The speech was not as lofty as last year’s inaugural’s address, and focused largely on localizing issues of education, health care and public safety.  Read more

Jackson, Mills and four others make District 7 ballot

The ballot in the race to replace former City Councillor Chuck Turner took another step towards solidifying, with city elections officials certifying six candidates, including Gov. Deval Patrick's former political director and former state Sen. Dianne Wilkerson's son.

Tito Jackson, the Patrick aide, and Cornell Mills, Wilkerson's son, gathered more than the 191 signatures needed to get on the ballot. Also on the ballot are Natalie Carithers, former aide to ex-state Rep. Willie Mae Allen, Danielle Renee Williams of Roxbury and perennial candidates Althea Garrison and Roy Owens.

The preliminary election, which will winnow the field to two candidates, is set for Feb. 15. The final election is on March 15.

Falling short were Candace Sealey, who was taking a leave of absence from U.S. Rep. Michael Capuano's campaign to run for the seat; Abdillahi "Mash" Abdirahman of Roxbury; and five others (Sheneal Parker, Anthony Baker, Lee Buckley, Charles Omekagu Williams, and James Carr.)

Candidates can request a review of the certification. Sealey fell short by six signatures, while Abdirahman fell short by twenty signatures. Parker needed 14 signatures.

Candidates on the ballot can also withdraw or have their signatures challenged, as Garrison has frequently attempted in order to knock her opponents off the ballot.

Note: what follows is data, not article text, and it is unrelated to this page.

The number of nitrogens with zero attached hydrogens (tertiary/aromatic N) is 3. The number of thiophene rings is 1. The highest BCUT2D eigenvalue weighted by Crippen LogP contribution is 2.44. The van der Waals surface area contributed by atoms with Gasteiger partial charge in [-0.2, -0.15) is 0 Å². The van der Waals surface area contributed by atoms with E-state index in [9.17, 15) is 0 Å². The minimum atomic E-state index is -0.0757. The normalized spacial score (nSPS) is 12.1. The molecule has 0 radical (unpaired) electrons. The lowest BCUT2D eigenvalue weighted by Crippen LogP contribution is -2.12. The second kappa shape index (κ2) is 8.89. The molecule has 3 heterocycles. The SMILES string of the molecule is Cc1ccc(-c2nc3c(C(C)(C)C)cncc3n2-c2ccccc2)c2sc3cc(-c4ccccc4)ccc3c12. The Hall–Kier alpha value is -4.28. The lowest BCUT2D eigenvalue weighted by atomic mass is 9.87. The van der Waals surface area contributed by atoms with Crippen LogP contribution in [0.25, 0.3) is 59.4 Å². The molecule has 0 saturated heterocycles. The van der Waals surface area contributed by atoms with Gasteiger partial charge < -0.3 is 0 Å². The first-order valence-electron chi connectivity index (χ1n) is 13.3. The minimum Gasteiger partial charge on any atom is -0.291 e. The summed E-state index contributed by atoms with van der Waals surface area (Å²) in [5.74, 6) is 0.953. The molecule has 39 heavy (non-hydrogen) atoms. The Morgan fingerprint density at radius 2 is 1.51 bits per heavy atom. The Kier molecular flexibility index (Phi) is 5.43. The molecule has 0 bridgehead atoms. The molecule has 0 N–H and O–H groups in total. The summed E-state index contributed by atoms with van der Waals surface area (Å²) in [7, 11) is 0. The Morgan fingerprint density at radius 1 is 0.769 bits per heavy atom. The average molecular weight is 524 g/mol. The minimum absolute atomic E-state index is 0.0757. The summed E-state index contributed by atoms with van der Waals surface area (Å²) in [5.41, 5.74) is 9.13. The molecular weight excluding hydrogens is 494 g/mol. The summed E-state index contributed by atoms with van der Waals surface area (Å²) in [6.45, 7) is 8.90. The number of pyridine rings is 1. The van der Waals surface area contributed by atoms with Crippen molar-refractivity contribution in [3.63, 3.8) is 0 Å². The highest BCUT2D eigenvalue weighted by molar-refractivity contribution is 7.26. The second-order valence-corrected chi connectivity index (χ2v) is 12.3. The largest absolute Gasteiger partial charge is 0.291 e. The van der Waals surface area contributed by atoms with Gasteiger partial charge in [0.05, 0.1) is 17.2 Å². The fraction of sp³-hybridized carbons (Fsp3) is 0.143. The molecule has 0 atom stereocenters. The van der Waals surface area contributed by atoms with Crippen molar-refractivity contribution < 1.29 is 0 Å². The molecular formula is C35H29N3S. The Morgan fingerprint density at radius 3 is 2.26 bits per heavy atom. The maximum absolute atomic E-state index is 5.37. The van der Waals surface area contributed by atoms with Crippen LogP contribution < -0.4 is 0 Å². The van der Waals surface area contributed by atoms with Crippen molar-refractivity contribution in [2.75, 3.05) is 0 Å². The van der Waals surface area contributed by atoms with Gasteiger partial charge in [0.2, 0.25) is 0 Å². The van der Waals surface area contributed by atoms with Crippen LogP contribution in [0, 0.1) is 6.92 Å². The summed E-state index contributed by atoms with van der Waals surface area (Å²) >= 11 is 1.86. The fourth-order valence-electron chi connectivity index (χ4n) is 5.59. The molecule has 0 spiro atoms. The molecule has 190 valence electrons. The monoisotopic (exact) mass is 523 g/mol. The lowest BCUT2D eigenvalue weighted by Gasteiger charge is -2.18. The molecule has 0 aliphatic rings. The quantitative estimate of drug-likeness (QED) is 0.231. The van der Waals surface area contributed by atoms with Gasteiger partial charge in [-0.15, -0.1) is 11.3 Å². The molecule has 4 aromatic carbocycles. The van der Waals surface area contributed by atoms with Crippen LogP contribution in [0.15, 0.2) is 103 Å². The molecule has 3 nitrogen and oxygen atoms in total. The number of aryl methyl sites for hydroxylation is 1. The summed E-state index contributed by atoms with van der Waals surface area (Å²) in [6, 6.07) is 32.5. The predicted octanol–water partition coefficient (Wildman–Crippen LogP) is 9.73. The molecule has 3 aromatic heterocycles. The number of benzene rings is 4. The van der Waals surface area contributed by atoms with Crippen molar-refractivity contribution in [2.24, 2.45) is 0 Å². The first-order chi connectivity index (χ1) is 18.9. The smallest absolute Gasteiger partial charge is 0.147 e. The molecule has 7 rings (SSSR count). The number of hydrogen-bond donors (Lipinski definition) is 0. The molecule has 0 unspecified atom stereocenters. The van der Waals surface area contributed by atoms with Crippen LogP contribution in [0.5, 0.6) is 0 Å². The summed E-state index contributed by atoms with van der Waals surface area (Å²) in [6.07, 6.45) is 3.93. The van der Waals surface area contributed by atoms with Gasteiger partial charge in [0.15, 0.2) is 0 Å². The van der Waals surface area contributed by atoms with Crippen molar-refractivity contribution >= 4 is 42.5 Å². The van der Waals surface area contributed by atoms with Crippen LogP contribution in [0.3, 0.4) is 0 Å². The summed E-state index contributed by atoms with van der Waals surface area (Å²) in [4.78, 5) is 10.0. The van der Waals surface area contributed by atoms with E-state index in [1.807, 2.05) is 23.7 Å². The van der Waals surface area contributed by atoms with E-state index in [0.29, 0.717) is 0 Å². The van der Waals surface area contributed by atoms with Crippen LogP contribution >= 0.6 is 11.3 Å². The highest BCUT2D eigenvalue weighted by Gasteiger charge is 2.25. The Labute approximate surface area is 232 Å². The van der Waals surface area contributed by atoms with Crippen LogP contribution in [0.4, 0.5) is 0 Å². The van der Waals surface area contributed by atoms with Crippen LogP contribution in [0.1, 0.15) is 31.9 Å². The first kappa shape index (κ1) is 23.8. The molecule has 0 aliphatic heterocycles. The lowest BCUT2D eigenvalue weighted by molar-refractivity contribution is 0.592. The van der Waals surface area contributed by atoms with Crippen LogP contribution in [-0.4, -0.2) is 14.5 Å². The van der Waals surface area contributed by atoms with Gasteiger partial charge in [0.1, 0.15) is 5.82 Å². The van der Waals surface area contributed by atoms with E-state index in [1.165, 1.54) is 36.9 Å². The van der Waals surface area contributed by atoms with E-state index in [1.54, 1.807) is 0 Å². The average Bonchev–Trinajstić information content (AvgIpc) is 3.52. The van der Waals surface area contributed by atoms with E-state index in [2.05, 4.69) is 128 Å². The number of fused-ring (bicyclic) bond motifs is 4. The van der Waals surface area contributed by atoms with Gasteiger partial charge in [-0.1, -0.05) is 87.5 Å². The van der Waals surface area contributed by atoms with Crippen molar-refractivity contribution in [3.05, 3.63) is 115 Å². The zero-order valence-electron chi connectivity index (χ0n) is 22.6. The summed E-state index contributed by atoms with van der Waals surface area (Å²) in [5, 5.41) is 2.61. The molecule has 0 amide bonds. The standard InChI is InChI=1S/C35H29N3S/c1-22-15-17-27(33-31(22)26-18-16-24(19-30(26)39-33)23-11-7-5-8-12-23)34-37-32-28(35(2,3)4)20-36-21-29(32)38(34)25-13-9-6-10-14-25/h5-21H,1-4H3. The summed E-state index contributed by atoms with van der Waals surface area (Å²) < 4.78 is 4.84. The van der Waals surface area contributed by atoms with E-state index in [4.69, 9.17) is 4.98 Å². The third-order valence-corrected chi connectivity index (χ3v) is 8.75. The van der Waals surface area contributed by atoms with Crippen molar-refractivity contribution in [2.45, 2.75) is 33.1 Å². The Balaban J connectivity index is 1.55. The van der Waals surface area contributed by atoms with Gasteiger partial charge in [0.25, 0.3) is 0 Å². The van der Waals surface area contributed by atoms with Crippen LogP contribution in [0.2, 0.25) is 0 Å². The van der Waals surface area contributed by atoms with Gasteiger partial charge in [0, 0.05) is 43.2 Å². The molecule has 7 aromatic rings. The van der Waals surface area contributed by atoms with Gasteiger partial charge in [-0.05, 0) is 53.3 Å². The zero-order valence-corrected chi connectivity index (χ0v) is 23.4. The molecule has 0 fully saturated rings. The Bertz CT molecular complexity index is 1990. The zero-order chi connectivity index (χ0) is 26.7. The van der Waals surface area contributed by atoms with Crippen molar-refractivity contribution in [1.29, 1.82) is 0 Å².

A requested review would be completed by Jan. 13.

A drawing to determine the ballot order is tentatively scheduled for Jan. 20 at 9:30 a.m. in City Hall.  Read more

Sentenced to three and a half years, twice-convicted Wilkerson slams prosecutors

Former Sen. Wilkerson's statement after her sentencing. Video by Gal Tziperman Lotan.

It was strike two for former state Sen. Dianne Wilkerson. More than a decade after the Roxbury Democrat was convicted of federal tax evasion charges, Wilkerson was sentenced on Thursday to three and a half years of prison for attempting to accept $23,500 in bribes in exchange for legislative action.  Read more

Vince Droser, visionary builder and civic leader, dies suddenly

Vince Droser: Key figure in revitalization of Ashmont area died today after suffering an apparent heart attack. He was 55 years old. Reporter file photo.Vince Droser: Key figure in revitalization of Ashmont area died on January 4 after suffering an apparent heart attack. He was 55 years old. Reporter file photo.

Vince Droser, whose vision and leadership have been instrumental in the revitalization of the Ashmont area, died Tuesday at his Dorchester home after apparently suffering a fatal heart attack. Droser, 55, is being mourned by scores of friends and neighbors who have flocked to his Ashmont home to grieve alongside his wife, Nancy Anderson, and their four children.

An Appreciation: A big heart stops— and we are lesser for it

Droser served as Vice President for Development at Trinity Financial, the development company that created the Carruth building at Ashmont station. Over the last 14 years, Droser has helped the company successfully complete some of Boston's most acclaimed and innovative building projects, including Mattapan Heights, Davenport Commons, the Shaw's supermarket in Lower Mills and the Carruth.  Read more